where both *i* and *i*′ are the source indices, and *t*_{1i}(*t*_{1i′}), *t*_{2i}(*t*_{2i′}) and *t*_{3i}(*t*_{3i′}) are the projections of the DOA of the *i*th (*i*′th) source on the *x*, *y* and *z* dimensions of the microphone array respectively. Denote by *θ*_{i} and \({\varphi }_{i}\) the elevation and the azimuth angle of the *i*th source, Δ*x*, Δ*y* and Δ*z* the microphone spaces, and *λ* the wavelength, then \({t}_{1i}\equiv \,\sin \,{\theta }_{i}\,\cos \,{\varphi }_{i}{\rm{\Delta }}x/\lambda \), \({t}_{2i}\equiv \,\sin \,{\theta }_{i}\,\sin \,{\varphi }_{i}{\rm{\Delta }}y/\lambda \) and \({t}_{3i}\equiv \,\cos \,{\theta }_{i}{\rm{\Delta }}z/\lambda \). A smaller minimum separation among sources that can be accurately identified means a higher resolution. Change the DOAs of the second, fourth and sixth sources assumed in Fig. 1 as (45°, 100°), (100°, 180°) and (140°, 275°) in turn. Namely, let the first and second sources, the third and fourth sources, and the fifth and sixth sources close to each other. Δ_{min} decreases from 0.13 to 0.03. Figure 4 presents the reconstructed source distributions. The standard uniform cuboid array with 343 microphones (Fig. 1a) is utilized to obtain Fig. 4a,c, while the sparse cuboid array with 170 microphones (Fig. 1b) is utilized to obtain Fig. 4b,d. Figure 4a,b corresponds to the ANM based panoramic continuous compressive beamformer. It fails to identify all the sources accurately. The estimated number of sources in Fig. 4a is also more than the true one. In contrast, as shown in Fig. 4c,d, the IRANM based panoramic continuous compressive beamformer estimates the DOA and quantifies the strength of each source accurately. The phenomenon demonstrates that IRANM can enhance sparsity and resolution, whether a standard uniform or a sparse cuboid microphone array is utilized.

Figure 5 plots the curves of the above errors vs. Δ_{min} of the ANM and the IRANM based panoramic continuous compressive beamformer. For each Δ_{min}, the errors are measured over 20 Monte Carlo runs. Two sources that are separated by Δ_{min} are generated in each run. The standard uniform cuboid array with 343 microphones is utilized to obtain Fig. 5a–c, while a sparse cuboid array with only 170 randomly retained microphones is utilized to obtain Fig. 5d–f. In term of reconstruction of **P**, Fig. 5a,d shows that the error of ANM is distinctly higher under \({{\rm{\Delta }}}_{{\rm{\min }}} < 0.7/\sqrt[{\rm{3}}]{ABC}\) compared to \({{\rm{\Delta }}}_{{\rm{\min }}}\ge 0.7/\sqrt[{\rm{3}}]{ABC}\), whereas the error of IRANM varies only slightly across all Δ_{min} and is distinctly lower than the one of ANM. In term of DOA estimation, Fig. 5b,e shows that on one hand, the IRANM based panoramic continuous compressive beamformer has very low errors across all Δ_{min}; on the other hand, compared to the former, the ANM based panoramic continuous compressive beamformer has distinctly higher errors under \({{\rm{\Delta }}}_{{\rm{\min }}} < 0.5/\sqrt[{\rm{3}}]{ABC}\) and almost the same errors under \({{\rm{\Delta }}}_{{\rm{\min }}}\ge 0.5/\sqrt[{\rm{3}}]{ABC}\). In term of strength quantification, Fig. 5c,f shows that the error of the ANM based panoramic continuous compressive beamformer is always higher than the one of the IRANM based panoramic continuous compressive beamformer, and that is particularly apparent under small Δ_{min}. These phenomena demonstrate that the IRANM based panoramic continuous compressive beamformer has the stronger denoising capability and the enhanced resolution compared to the ANM based one, allowing to reconstruct the microphone signal induced by sources as well as estimate the DOAs and quantify the strengths of small-separation sources more accurately, whether a standard uniform or a sparse cuboid microphone array is utilized.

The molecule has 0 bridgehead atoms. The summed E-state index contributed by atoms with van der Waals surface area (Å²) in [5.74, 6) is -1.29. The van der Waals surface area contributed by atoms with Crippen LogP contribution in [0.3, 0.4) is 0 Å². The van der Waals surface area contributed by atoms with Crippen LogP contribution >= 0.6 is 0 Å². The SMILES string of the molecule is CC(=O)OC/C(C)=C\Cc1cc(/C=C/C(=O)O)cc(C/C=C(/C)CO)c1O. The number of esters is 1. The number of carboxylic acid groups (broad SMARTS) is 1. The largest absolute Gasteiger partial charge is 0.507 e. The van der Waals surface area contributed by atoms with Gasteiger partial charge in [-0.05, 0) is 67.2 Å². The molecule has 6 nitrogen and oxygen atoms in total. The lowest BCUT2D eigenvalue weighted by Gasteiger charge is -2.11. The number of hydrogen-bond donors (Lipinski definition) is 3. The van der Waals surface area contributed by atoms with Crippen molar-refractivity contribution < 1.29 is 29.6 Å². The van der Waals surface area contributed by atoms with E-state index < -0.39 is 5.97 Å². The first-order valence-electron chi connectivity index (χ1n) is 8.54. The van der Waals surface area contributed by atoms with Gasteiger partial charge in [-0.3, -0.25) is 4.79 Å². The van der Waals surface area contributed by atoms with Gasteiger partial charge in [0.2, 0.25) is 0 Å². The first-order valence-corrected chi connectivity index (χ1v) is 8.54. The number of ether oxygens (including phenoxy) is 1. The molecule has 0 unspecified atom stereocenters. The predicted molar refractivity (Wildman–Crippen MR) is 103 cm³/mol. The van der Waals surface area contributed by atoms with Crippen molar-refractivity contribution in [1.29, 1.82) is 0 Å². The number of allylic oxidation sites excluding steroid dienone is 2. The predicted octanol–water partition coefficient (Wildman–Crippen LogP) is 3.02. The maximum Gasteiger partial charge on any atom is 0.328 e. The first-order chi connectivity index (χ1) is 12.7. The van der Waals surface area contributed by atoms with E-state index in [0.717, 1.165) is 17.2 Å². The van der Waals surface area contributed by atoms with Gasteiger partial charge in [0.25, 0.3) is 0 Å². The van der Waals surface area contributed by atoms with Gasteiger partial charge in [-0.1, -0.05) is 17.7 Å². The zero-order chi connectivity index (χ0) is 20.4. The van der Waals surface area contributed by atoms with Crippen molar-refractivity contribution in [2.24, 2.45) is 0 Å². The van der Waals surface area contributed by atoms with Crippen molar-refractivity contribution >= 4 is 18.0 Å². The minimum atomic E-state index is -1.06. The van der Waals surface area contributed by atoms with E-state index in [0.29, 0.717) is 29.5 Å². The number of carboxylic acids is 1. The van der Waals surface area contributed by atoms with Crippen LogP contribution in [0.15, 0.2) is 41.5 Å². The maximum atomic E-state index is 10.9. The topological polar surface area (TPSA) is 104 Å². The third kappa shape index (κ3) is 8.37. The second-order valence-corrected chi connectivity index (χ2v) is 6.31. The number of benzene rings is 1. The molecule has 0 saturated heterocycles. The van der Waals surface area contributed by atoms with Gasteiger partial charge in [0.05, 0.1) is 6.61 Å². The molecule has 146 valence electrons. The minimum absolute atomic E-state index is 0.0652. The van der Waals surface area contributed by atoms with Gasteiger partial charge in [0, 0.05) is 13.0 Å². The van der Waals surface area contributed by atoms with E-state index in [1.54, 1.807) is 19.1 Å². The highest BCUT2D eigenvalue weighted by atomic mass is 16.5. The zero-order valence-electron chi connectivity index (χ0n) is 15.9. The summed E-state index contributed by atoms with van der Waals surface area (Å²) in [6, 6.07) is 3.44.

### Sparsity and resolution enhancement via IRANM in the case of underestimated noise level